New Club on the Campus

This blog is written by Colby Ann, our Campus Ambassador for Pace University at the Westchester Campus. She is a Junior majoring in Communications and minoring in Political Science. She is very involved with her campus and community and has had several internships.

**Warning: 90's Boy Band Throwback**

Thinking about starting a club on campus?  This could be one of the best ways to learn leadership skills, gain recognition on campus, make new friends and boost your resume. And believe it or not, starting your own club on campus, often isn’t as hard as it sounds.  This past semester I worked closely with a professor and a few other students and in just one month we brought a new club to the Pace University Pleasantville campus, and became an official recognized organization.  As a communications and journalism student, I felt that it was important to have a communication-based club on campus, so that communication students had a resource and some opportunities outside of class.

While all schools differ on their specific processes of getting a club approved on campus, the general idea is the same; find some other students who are interested, a professor who’s willing to help, and some great ideas for events and ways to improve your campus.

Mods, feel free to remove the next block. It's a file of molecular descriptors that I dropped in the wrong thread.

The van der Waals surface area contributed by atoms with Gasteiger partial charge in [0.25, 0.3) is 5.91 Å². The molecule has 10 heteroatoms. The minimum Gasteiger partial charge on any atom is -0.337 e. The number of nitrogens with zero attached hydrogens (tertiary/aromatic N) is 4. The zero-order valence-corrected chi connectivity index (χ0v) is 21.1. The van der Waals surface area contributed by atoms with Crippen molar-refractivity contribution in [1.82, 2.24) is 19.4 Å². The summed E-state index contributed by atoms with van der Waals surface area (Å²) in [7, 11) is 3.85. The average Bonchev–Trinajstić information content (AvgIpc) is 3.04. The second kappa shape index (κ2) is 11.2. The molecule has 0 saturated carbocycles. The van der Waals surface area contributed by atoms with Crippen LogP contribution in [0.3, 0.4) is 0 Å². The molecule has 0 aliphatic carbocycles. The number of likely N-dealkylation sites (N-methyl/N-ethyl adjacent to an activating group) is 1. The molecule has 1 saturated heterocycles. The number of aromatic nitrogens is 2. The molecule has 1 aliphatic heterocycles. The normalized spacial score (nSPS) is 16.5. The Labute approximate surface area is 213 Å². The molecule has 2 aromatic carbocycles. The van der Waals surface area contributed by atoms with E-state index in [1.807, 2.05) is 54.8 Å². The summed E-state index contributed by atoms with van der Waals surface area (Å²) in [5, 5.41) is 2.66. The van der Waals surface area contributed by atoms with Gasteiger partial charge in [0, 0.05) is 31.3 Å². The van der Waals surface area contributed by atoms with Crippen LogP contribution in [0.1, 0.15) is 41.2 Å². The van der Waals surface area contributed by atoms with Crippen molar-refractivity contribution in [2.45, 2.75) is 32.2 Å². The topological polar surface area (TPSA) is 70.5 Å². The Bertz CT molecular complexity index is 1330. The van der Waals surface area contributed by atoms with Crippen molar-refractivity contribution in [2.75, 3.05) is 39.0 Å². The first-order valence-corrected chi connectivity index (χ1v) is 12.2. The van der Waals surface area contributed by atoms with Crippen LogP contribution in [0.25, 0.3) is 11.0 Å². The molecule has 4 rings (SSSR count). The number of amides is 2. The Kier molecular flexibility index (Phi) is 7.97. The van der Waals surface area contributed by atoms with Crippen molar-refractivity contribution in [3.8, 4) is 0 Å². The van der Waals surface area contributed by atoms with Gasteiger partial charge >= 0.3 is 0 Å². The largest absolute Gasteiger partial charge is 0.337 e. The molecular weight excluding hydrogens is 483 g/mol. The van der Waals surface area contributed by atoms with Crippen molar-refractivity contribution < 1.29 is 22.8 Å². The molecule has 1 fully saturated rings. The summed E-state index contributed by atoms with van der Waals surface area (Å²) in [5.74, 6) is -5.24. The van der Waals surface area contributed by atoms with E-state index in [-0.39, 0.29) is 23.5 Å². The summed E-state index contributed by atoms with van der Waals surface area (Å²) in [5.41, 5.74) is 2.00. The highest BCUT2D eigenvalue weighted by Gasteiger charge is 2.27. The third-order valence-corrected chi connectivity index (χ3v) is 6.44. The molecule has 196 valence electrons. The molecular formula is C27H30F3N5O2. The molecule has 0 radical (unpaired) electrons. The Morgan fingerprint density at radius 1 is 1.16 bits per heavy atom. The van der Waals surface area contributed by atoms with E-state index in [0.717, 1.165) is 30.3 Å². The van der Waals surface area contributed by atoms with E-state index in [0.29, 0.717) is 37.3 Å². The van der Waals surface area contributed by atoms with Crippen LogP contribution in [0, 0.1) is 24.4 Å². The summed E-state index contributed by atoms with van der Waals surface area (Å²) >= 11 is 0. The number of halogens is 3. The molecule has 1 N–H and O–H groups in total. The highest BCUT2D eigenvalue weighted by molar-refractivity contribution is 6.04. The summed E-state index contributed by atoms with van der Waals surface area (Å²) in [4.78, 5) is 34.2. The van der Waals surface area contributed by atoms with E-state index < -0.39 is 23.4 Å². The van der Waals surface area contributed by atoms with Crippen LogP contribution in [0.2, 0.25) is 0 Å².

To start, you need to get in touch with the head of your Student Association or Student Activities Committee and figure out what the process is for bringing a club on campus.  Then you need to find a few other students who are as committed as you are, and will be able to take on some of the workload.  Then once you have the concept down, advertise!  Use everything you have available to you, especially social media.  You can create a Facebook group, a Twitter account, and use those outlets to send reminders to your friends about meetings and updates with the club.  Also, most campuses have a document services center that will be able to create some flyers for you and post them all around campus.

The club that I helped to form is called Students In Communication Arts (SICA), we’re hoping to be a resource for communications students, have networking events on campus, educate students about communication internship opportunities, and create young communications professionals.  So far we have about twenty members, and are very excited for our first semester on campus as an official recognized organization.

The most important thing to remember is that whatever club you want to form, you should be passionate about it.  It involves some hard work, but if you have the energy and excitement for it, it will be more fun than work.